[bitcoin-dev] Libre/Open blockchain / cryptographic ASICs

ZmnSCPxj ZmnSCPxj at protonmail.com
Sun Feb 14 00:27:36 UTC 2021


Good morning Luke,

> > Another point to ponder is test modes.
> > In mass production you need test modes.
>
> > (Sure, an attacker can try targeted ESD at the `TESTMODE` flip-flop repeatedly, but this risks also flipping other scan flip-flops that contain the data that is being extracted, so this might be sufficient protection in practice.)
>
> if however the ASIC can be flipped into TESTMODE and yet it carries on
> otherwise working, an algorithm can be re-run and the exposed data
> will be clean.

But in most testmodes I have seen (and designed) all clocks are driven externally from a different pin (usually the serial interface) when in testmode.
If the CPU clock is now controlled by the attacker, how do you run any kind of algorithm?

(This could be an artifact of how my old design company designed testmodes, YMMV.)

Really the concern here is that testmode is entered while the CPU has key material loaded into registers, or caches, then it is possible, if those registers/caches are in the scan chain, to exfiltrate data.
Does not matter if the chip is now in a mode that cannot execute algorithms, if it was doing any kind of computation involving privkeys (including say deriving its public key so that PC-side hardware can get the `xpub`) then key material may be in scan chain registers, clock is now controlled by the attacker, and possibly scan mode as well (which disables combinational circuitry thus none of your algorithms can run).

>
> > If you are really going to open-source the hardware design then the layout
> > is also open and attackers can probably target specific chip area for ESD
> > pulse to try a flip-flop upset, so you need to be extra careful.
>
> this is extremely valuable advice. in the followup [1] you describe a
> gating method: this we have already deployed on a couple of places in
> case the Libre Cell Library (also being developed at the same time by
> Staf Verhaegen of Chips4Makers) causes errors: we do not want, for
> example, an error in a Cell Library to cause a permanent HI which
> locks us from being able to perform testing of other areas of the
> ASIC.
>
> the idea of being able to actually randomly flip bits inside an ASIC
> from outside is both hilarious and entirely news to me, yet it sounds
> to be exactly the kind of thing that would allow an attacker to
> compromise a hardware wallet. potentially destructively, mind, but
> compromise all the same.

Certainly outside of the the old company design philosophy I have seen many experts strongly protest against a design philosophy which assumes that any flip-flop could randomly switch.

Yet the design philosophy within the old company always had this assumption, supposedly (according to in-company lore) because previous engineers had actually found the hard way that random bitflips did occur, and for e.g. automobile chips the risk was too great to not have strong mitigations:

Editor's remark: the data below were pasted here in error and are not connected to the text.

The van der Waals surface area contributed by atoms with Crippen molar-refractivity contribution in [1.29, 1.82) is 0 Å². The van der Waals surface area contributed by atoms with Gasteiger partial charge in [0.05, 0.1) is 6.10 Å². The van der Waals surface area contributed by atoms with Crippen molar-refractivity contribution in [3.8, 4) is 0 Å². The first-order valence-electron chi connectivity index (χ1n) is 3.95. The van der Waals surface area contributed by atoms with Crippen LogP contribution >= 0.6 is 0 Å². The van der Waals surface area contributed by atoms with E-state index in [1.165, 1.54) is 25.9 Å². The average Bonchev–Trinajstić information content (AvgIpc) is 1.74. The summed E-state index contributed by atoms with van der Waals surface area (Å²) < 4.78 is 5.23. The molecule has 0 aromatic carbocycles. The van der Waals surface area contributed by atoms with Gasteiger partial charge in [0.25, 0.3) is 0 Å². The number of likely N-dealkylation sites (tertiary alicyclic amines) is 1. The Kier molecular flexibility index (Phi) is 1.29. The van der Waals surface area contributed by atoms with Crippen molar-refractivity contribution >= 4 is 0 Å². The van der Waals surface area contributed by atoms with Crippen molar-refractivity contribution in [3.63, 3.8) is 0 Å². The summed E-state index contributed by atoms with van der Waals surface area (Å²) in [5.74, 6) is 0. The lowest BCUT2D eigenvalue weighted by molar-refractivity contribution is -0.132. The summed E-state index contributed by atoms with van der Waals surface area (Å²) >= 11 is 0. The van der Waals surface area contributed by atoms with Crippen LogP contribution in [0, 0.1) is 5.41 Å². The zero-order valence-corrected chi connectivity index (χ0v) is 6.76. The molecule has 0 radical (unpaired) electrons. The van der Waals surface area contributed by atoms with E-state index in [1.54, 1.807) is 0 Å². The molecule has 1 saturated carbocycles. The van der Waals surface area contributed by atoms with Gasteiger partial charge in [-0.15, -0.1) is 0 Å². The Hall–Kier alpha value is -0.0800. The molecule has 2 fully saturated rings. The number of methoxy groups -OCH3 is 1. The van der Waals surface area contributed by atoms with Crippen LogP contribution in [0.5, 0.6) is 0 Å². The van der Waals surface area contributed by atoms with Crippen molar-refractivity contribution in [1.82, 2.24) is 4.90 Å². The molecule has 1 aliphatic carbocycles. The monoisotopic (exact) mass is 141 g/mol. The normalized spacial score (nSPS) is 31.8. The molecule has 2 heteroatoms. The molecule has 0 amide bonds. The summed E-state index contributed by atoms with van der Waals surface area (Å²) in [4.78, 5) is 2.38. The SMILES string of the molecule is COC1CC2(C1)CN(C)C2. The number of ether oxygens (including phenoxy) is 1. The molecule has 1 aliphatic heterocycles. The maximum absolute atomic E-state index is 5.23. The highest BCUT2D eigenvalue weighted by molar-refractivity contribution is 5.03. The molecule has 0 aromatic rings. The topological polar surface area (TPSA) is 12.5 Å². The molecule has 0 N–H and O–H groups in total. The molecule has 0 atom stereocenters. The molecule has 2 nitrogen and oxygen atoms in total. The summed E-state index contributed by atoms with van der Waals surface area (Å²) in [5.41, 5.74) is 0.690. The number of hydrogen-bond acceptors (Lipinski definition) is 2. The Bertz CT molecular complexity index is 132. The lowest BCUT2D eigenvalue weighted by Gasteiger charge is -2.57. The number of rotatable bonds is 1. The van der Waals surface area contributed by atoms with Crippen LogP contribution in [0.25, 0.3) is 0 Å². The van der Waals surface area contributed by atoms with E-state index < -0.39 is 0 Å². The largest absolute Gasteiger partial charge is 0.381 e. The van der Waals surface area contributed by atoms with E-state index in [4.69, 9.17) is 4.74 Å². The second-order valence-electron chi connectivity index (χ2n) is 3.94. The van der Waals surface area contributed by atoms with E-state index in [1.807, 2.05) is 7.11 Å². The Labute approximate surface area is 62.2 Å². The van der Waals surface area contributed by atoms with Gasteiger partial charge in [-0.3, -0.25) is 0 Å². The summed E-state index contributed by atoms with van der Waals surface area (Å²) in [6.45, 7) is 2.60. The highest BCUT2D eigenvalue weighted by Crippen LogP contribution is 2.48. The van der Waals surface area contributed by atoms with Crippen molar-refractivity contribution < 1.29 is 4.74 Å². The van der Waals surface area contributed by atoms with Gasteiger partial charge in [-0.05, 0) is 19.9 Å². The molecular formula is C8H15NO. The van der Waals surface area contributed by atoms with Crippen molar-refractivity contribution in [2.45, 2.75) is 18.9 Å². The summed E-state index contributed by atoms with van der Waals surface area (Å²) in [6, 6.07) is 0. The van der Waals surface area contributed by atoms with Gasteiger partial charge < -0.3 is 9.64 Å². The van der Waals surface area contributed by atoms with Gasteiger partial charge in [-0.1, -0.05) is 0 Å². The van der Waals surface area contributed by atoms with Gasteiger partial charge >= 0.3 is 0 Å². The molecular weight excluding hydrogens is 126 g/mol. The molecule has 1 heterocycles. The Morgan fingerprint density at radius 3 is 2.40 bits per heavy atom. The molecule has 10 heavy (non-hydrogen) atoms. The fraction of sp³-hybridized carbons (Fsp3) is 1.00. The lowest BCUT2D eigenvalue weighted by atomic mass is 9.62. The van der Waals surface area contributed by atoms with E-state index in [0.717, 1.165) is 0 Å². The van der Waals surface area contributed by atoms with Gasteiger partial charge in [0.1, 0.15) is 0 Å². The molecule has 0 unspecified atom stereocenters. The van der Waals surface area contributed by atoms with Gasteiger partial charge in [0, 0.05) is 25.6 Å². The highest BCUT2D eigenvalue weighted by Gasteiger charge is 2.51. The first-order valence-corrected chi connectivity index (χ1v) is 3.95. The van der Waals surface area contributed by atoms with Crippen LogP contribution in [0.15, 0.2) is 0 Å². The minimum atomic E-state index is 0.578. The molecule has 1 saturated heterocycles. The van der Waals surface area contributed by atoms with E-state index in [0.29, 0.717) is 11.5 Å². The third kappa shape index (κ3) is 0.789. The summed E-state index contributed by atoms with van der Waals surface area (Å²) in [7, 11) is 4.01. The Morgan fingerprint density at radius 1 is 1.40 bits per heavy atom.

* State machines had to force unused states into known states.
  For example a state machine with 3 states needs 2 bits of state, but 2 bits of state is actually 4 states, so there is a 4th unused state.
  * Not all state machines needed this rule but during planning we had to identify state machines that needed this rule, and often we just targeted having 2^n states just to ensure that there were no unused states.
  * I even suggested the use of ECC encoding for important state machines and it was something being investigated at the time I left.
* State machines that otherwise did not need the above rule were strongly encouraged to clear state at display frame vsync.
  This ensured that any unexpected states they had would only last up to one display frame, which was considered acceptable.
* Flip-flops that held settings were periodically reloaded at each display frame vsync from a flash memory (which apparently as a lot more immune to bitflips).

It could be an artifact as well that the company had its own in-house foundry rather than delegate out to TSMC or whatnot --- maybe the technology we had was just suckier than state-of-the-art so bitflips were more common.

The reason why this stuck to mind is because at one time we had a DS test where shooting the ESD gun could sometimes cause the chip to fail (blank display) until reset, when the expectation was that at most it would flicker for one display frame.
And afterwards we had to go through the entire RTL looking for which state machine or settings register was the culprit.
I even wrote a little Verilog-PLI plugin that would inject deterministically random data into flip-flops in the model to try to catch it.
Eventually we found a bunch of possible root causes, and on the next DS iteration testing we had fun shooting the chip with the ESD gun over and over again and sighing in relief that the display was not failing for more than one frame.

The chip was a display driver for automotive, apparently at the time cars were starting to transition to using LCD for things like speedometer and accelerometer rather than physical dials.
And of course the display suddenly switching off while the car is running at high speed due to some extra-powerful pulse elsewhere was potentially dangerous and could distract the driver, so that is why we were paranoid about such sudden bitflips potentially leading to such massive cascade of upsets as to make the display fail permanently.

I think being excessively cautious for cryptographic chips should be standard as well.
And certainly test mode exfiltration of data is always an issue, JTAG is very standard way of reading memory.

Regards,
ZmnSCPxj


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